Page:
A linear decaying field assists position sensing applications that require an increased linear range. Position sensing — essential for robots to control position, orientation, or motion of the robotic joints — also supports structural health monitoring in bridges or buildings to monitor stress and potential cracks.

In future work, the researchers plan to locally magnetize, or even align, particles during the solidification process. Magnets can then be generated with properties that cannot be produced by other means. Additionally, new designs can be employed to create Halbach arrays or undulators — high-energy physics technologies that require local and varied magnetization directions to bend electronic beams.

The capability of printing magnets with complex shapes and internal magnetization profiles will open the path for new magnetic designs and applications that do not exist yet, since they are impossible to fabricate with state-of-the-art methods.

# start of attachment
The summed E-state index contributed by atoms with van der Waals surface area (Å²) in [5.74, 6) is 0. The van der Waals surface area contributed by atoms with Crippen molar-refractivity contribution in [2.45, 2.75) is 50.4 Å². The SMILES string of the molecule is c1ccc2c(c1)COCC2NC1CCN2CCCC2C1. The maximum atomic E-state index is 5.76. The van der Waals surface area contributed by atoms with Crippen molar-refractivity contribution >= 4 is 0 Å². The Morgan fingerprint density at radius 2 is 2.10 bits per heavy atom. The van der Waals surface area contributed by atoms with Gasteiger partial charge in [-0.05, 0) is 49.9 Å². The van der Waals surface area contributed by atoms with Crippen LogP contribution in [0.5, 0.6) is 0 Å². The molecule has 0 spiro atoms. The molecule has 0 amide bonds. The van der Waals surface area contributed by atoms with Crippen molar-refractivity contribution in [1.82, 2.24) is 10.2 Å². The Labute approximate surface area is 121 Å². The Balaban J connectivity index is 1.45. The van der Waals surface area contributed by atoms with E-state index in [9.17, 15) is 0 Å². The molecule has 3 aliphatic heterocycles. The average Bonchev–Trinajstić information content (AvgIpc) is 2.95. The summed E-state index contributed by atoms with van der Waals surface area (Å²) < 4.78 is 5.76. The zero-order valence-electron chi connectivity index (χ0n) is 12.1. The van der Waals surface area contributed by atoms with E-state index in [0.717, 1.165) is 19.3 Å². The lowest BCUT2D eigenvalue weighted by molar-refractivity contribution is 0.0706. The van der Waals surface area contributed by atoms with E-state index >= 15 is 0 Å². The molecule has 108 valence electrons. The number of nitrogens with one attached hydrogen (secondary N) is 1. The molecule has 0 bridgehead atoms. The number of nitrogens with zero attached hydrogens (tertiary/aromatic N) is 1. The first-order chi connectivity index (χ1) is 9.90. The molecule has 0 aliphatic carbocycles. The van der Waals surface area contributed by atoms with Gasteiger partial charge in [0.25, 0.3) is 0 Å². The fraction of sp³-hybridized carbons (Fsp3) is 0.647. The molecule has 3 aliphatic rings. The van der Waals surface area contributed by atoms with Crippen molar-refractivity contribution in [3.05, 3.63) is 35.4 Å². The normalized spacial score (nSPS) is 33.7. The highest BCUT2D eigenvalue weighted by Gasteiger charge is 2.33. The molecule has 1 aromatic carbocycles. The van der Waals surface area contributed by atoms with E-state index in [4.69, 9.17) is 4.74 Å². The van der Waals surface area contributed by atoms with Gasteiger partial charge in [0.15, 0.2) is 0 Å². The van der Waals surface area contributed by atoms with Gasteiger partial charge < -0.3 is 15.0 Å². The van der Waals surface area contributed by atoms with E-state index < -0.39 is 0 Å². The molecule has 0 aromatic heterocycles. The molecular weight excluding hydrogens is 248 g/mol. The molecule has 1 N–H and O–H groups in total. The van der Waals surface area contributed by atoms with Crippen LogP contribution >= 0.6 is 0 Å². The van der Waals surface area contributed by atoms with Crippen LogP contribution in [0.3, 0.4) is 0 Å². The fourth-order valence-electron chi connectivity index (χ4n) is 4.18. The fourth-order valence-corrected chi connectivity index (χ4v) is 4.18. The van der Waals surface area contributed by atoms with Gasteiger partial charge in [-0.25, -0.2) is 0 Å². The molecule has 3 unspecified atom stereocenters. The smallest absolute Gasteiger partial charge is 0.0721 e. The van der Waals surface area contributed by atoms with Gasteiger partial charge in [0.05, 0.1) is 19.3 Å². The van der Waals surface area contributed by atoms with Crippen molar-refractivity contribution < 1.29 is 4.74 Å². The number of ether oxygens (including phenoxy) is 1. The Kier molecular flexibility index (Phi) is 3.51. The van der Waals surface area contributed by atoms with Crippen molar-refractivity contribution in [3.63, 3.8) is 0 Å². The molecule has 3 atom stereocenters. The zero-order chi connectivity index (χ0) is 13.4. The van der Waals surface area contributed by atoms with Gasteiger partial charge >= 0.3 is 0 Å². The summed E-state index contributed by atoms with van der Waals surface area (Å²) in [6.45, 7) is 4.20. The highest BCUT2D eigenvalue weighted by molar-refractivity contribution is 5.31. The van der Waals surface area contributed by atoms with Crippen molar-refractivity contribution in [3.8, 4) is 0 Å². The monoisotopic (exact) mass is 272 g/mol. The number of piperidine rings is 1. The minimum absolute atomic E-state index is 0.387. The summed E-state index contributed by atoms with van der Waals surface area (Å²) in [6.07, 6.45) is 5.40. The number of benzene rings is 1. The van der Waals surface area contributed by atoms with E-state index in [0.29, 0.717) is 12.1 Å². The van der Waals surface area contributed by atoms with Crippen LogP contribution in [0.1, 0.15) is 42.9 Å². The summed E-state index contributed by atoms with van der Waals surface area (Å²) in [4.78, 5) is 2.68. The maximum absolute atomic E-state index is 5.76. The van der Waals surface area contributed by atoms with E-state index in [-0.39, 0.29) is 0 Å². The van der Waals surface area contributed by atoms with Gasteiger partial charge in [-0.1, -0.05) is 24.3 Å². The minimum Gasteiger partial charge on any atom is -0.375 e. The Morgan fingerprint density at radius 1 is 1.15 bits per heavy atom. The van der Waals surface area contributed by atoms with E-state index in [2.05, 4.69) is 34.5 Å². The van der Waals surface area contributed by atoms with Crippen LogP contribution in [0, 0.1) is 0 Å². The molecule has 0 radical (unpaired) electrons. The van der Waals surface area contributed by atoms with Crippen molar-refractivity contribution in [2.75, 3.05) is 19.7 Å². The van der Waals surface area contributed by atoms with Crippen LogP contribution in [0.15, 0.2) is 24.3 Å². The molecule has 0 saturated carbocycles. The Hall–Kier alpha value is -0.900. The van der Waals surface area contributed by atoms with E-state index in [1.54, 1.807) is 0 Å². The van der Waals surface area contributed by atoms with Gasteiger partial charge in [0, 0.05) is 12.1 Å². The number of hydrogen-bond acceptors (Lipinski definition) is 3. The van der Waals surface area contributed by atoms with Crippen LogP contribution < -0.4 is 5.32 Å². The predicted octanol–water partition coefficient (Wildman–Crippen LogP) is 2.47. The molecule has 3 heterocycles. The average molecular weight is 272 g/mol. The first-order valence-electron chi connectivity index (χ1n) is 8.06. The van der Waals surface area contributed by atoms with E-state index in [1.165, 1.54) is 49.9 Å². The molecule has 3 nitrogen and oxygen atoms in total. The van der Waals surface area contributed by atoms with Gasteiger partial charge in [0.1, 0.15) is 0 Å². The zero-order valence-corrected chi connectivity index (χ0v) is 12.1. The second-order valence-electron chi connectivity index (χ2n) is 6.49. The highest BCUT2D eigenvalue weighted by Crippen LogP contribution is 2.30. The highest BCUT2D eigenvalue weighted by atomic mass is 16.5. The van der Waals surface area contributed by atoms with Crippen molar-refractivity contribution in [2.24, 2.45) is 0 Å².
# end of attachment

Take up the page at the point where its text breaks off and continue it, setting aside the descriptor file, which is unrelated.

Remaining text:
This article was written by Dieter Süss, Head of the Christian-Doppler Advanced Magnetic Sensing and Materials laboratory at University of Vienna (Vienna, Austria). For more information, Click Here .


  1. C. Huber, C. Abert, F. Bruckner, M. Groenefeld, O. Muthsam, S. Schuschnigg, K. Sirak, R. Thanhoffer, I. Teliban, C. Vogler, R. Windl, and D. Suess, Applied Physics Letters 109, 162401 (2016).
  2. K. Elian and H. Theuss, in Electronics System-Integration Technology Conference (ESTC), 2014 (2014) pp. 1—5.